The appeal of the comical villain is a strange one. How do you fear someone who makes you laugh; if you are laughing, is he still a villain? And yet film after film, decade after decade, the character type remains one of the staples of commercial Indian films, a potent combination of two things that logically don't go together. We picked our favourite funny villains in Indian cinema, from Pran in Munimji to Gulshan Devaiah in Mard ko Dard Nahi Hota.
On the surface, Pran plays what Pran almost always played: a villain with an eye on the money. But in this frothy Nasir Husain-style drama (he wrote the screenplay, which shares the basic baby-swap premise with later films like Ala Vaikunthapurramuloo; Subodh Mukherjee directed), the villainy comes with a delicious side of ham. On the one hand, Pran is a dreaded bandit named… Kala Ghoda. (I'm sorry, if that name doesn't make you laugh, something's dead inside!) On the other hand, he's Ratan, who's after Rupa (Nalini Jaywant), who's after Raj (Dev Anand). The comic highlight is the SD Burman hit, Dil ki umangein hain jawan, where Rupa and Raj encourage Ratan to make a buffoon of himself, asking him to sing. All he manages is to bray, and in a fittingly vaudeville touch, he's packed off on a donkey.
The prime villain in one of the greatest masala scripts of all time, and who's cast? The prime comedian, Nagesh. It's an odd fit, at first, but when you hear 'Crazy' Mohan's lines ("Sethupathi-kku porandhadhu rettai / Adhula onnu kuttai"), you see Nagesh take shape as a unique kind of comic villain, doing the evillest of evil things while also doing double takes right out of slapstick comedy. And the way he coaxes a pregnant Srividya to drink poison is surely one of the strangest "villain" scenes. He doesn't threaten her or raise his voice. He's not a villain playing a villain. He's… a comedian playing a villain. And somehow, it fits. Baradwaj Rangan
It's rare to find a film, and the characters in it, before you were born funny, the threshold for it seeming to change with each generation. Crime Master Gogo though, was in a league of his own. The man who seems to be feared by only himself, who gets beaten to pulp, whose pencil-drawn moustache that rounds like Veerappan, whose cape is more an impediment to than a statement of heroism (how can you forget how he had to hold the cape in his hand as he descended the staircase lest he trip over it?) is a riot. He threatens to play with your eyeballs, but his own are always hidden behind his black goggles. He's a chuckle and a half, a villain to remember, but not for the reasons he might want you to. Prathyush Parasuraman
Despite starting his career as a dashing, serious contender in films like Bandit Queen and Iss Raat Ki Subah Nahin, mainstream Hindi movies of the late 90s and noughties typecast the late Nirmal Pandey – and his luscious mane of curly hair – as an oily villain. But none more hysterically hammy than his role as drug-lord KKV in the Shah Rukh Khan actioner, One 2 Ka 4. Juhi Chawla stole the show for her comic chops as a housemaid-cum-undercover-
In the original Karz, Sir Juda is the bad guy whose voice we never hear. When he needs to execute his evil plans, he just taps his whiskey glass and his henchmen decode what that means. It's quite preposterous but I can imagine it looking quite cool in the 80s. Sir Juda 2.0, played by Gulshan Grover, also can't speak. But it's hard to take the poor man seriously when he's been saddled with what looks like a mini laptop or keyboard stitched to his arm. He keeps punching in random musical notes and his two bodyguards translate it. It's hilarious. Mohini Chaudhuri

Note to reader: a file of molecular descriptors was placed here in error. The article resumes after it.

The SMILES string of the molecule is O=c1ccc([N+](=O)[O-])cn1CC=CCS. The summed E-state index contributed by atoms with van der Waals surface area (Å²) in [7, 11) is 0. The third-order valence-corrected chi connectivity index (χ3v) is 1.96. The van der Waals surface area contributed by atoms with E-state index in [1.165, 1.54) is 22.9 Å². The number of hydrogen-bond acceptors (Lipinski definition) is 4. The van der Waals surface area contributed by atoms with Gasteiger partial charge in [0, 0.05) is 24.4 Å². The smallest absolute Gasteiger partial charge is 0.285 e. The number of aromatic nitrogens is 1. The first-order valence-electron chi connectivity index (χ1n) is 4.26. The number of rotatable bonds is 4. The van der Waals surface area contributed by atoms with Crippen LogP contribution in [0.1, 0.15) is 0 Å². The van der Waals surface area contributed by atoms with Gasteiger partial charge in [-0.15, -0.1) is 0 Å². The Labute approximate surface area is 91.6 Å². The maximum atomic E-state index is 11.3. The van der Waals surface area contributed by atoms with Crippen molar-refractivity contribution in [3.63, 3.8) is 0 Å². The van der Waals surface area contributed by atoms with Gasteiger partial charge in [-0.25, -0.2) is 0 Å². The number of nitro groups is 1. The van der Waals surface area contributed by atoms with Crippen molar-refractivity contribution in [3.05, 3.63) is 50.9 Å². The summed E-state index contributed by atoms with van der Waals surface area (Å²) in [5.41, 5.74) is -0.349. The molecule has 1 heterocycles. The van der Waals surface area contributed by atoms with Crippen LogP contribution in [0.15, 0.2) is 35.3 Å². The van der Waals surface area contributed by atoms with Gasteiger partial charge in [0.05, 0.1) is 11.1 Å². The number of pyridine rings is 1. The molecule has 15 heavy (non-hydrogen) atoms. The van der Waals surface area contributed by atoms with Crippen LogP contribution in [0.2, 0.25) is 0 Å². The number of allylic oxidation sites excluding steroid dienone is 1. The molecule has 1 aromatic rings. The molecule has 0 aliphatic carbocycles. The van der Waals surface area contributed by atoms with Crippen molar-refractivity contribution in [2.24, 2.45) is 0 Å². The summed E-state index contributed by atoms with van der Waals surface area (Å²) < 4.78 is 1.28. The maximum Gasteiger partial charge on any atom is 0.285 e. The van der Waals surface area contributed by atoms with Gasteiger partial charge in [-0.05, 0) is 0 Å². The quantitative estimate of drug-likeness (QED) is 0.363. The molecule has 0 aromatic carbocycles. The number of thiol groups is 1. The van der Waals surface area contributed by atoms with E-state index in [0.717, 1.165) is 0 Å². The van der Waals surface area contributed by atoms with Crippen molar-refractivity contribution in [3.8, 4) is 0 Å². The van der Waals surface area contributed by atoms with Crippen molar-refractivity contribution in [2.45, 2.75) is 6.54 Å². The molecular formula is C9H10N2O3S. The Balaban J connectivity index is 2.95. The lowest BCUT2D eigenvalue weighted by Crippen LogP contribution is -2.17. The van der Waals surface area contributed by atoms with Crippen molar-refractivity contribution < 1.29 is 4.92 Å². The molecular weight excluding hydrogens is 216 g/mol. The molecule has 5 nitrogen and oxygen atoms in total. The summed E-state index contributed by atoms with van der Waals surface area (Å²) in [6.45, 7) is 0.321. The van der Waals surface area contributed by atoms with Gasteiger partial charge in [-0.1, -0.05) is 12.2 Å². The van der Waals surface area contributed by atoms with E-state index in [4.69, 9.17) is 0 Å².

Zanjeer is a remake of Prakash Mehra's 70s classic, which starred Amitabh Bachchan, was written by Salim-Javed, and which created the archetype of the Angry Young Man. The original was a landmark moment in Hindi film. The remake, directed by Apoorva Lakhia, was all sorts of awful. The one bright spark in the train wreck was Teja, played by Prakash Raj. Teja is fond of purple suits and corny dialogue. At one point, he declares: Chicken and chicks are the two meows of life." In another, he tells his moll Mona, "Mona Darling, apna mooh sirf ek cheez ke liye kholna please." Zanjeer wasn't even fun enough to make the so-bad-they-are-good list but the sleaze-ball Teja remains lodged in my brain. I think he might even be solid material for a streaming show! Anupama Chopra
How often do inconsistencies in shades of the villain's 'blackface' count as a continuity error? This was just one of the few thousand problems with Odiyan and it's villain, Raavunni, played by Prakash Raj (he's had terrible luck with Malayalam cinema). I mean, how can a 2018 film's big reveal be 'Prakash Raj is the bad guy?'. Apart from the bad writing and silly makeup, the man's performance was too loud, even in a film about therianthropic assassins. It's a performance that brings back memories of another Prakash Raj performance…that of his character Suriya from The Prince (1996). These were meant to be synonyms for evil. But even our most gifted comedians seldom come close to forces like Ravunni and Surya. Vishal Menon
As the evil twin of the one-legged Karate champion Mani, Gulshan Devaiah's Jimmy is a local, homegrown version—much like everything else in the film—of the 'cliched psychotic villain': slick, suited but with a packet of banana chips and an accent that he seemed to have picked up from his backyard. Jimmy throws insults at his brother—and sly stabs at his victims (with a sharp object hidden under his sleeves). Consistently amusing, while never quite letting go of that menace, Devaiah walks the tightrope between over-the-top and casual, villainy and comedy. Sankhayan Ghosh